Top Five: South African Books

Top Five: South African Books

One of the most wonderful outcomes of the "new" South Africa is the abundance of new writing over the past 20 years across age groups and genres. Much of it remains in South Africa as it is a struggle for local writers to get representation internationally but there is a wealth of talent and an abundance of stories to be told. Growing up in South Africa in the 1980s, the overwhelming majority of books I read were set in faraway countries I could barely imagine (I pictured Covent Garden as a space of rolling lawns and perfectly manicured flower beds!) One of the aspects of winning the Branford Boase award that makes me most proud is that a South African story gets to be told and read in bookshops and libraries very far from home. This is my personal pick of books set in South Africa.

Leopold Blue by Rosie Rowell, the winner of the 2015 Branford Boase award, is out now (Hot Key, £6.99).

  1. 1

    Don’t Let's Go to the Dogs Tonight: An African Childhood by Alexandra Fuller

    Okay, so I’m beginning with a cheat. This book is set in Zimbabwe, Malawi and Zambia, not South Africa, but I had to include it.

    "Mum says, ‘Don’t come creeping into our room at night.’ 
    They sleep with loaded guns beside them on the bedside rugs. She says, ‘Don’t startle us when we’re sleeping.’ 
    ‘Why not?’ 
    ‘We might shoot you.’ 
    ‘By mistake.’"

    These opening lines transport you to a family caught up in the Rhodesian civil war where survival is daily routine; a family full of eccentricities and contradictions and heartache; and a world which is warm and gritty and as real as the earth. It is a captivating mixture of funny and brutal. And as a writer I was entranced by Fuller’s style of dialogue in this book.

  2. 2

    Every Secret Thing by Gillian Slovo

    Gillian Slovo has written many beautiful books, but Every Secret Thing is my favourite. It is a memoir of her childhood. Gillian’s parents, Joe Slovo and Ruth First, were icons of the anti-apartheid struggle and intimately involved in bringing down the oppressive regime. It is much more than a fascinating insight into the turbulent time in South Africa’s history - it is a beautifully told memoir of a child of two great people, who was always on the outside of her parents’ activities, who always came second to her parents’ ideology. The struggle of a child who knows that her parents are doing good things, but resents those activities for having a stronger claim on their parent’s time and energy, is something I tried to capture in Meg in Leopold Blue.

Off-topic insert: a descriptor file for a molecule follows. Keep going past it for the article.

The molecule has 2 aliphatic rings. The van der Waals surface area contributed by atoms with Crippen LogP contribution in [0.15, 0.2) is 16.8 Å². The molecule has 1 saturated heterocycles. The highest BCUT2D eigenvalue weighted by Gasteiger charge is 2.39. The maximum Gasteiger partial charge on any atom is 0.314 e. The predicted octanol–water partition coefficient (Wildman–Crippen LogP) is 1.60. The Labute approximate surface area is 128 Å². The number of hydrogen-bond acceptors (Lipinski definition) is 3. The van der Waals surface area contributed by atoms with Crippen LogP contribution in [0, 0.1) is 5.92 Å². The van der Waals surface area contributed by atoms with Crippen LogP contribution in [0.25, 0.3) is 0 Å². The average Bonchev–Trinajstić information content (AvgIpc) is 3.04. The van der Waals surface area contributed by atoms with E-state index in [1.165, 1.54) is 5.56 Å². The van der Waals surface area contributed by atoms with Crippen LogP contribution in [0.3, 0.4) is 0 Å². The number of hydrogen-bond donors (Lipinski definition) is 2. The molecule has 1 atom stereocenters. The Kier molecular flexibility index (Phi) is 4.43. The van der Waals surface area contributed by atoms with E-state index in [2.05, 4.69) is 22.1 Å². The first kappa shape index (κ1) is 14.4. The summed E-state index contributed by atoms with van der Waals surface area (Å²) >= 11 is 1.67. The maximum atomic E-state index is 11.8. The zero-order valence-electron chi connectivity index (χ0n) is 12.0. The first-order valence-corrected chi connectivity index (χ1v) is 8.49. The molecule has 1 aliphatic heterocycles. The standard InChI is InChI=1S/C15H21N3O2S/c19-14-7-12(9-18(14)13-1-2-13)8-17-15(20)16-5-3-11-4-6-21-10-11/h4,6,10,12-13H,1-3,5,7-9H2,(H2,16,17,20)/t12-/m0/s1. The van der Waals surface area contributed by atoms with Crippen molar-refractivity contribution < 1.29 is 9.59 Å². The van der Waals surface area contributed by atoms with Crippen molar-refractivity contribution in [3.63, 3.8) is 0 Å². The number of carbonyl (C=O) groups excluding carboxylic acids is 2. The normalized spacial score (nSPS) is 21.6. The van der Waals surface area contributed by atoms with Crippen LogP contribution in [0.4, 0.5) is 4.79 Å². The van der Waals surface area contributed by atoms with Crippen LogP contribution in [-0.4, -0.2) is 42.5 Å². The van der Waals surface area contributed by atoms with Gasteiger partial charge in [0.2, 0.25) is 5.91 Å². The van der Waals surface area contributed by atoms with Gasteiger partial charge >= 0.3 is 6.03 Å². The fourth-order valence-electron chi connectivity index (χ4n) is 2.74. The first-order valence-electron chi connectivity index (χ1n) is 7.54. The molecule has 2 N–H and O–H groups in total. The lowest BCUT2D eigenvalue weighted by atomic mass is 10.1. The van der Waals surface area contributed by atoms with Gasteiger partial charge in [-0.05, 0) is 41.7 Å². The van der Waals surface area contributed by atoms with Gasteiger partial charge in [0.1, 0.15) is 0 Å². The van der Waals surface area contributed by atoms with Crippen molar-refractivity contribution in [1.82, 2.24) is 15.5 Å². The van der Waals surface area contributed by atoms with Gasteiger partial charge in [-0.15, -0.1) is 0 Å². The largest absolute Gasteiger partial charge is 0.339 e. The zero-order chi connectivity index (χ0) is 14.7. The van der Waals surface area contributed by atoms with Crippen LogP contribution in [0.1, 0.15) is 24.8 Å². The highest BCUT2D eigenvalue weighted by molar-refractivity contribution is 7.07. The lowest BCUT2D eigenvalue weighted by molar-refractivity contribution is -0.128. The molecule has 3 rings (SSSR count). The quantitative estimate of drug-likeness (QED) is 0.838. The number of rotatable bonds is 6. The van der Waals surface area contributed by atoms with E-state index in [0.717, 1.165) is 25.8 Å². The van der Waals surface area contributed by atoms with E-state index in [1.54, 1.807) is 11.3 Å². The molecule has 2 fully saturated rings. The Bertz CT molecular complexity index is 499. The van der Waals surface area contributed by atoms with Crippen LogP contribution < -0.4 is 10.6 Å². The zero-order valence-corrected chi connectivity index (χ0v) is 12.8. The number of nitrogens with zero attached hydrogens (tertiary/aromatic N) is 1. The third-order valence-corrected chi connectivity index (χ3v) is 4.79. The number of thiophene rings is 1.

3. 3

    Coconut by Kopano Matlwa

    In my view Matlwa is South Africa’s Chimamanda Ngozi Adichie. Her writing is alive and authentic and the authority with which she writes is wonderful. Coconut is her first novel. It is a story of the struggle for identity of two black teenage girls; one who grows up in the white affluent suburbs, and another who has grown up in the townships. The different worlds rubbing along side by side, and the differences and similarities in the two girls’ struggles make for a great book.

  4. 4

    Pops and the Nearly Dead by Edyth Bulbring

    Young adult literature doesn’t exist in South Africa in the same way it does in the UK and America but this is a brilliant book and deserves to be compared with some of the best YA writing available. I picked it up by chance in a bookshop in Cape Town a couple of years ago and laughed out loud the whole way through it. It tells the story of Randolph, who is sent to live with his grandfather in a retirement village. The story is told with such warmth and humour that the words just dance on the page.

  5. 5

    Long Lies the Shadow by Gerda Pearce

    I met Gerda by chance on a creative writing course in London many years ago. Being able to share work with a fellow South African brought back the heat and the touch and taste of home. Long Lies the Shadow tracks the lasting effects of the apartheid regime on the tangled lives of a close-knit group of friends. It is also a fantastic thriller. Pearce has the rare gift of being able to write beautifully poetic prose combined with cracking plot lines, something I am in awe of.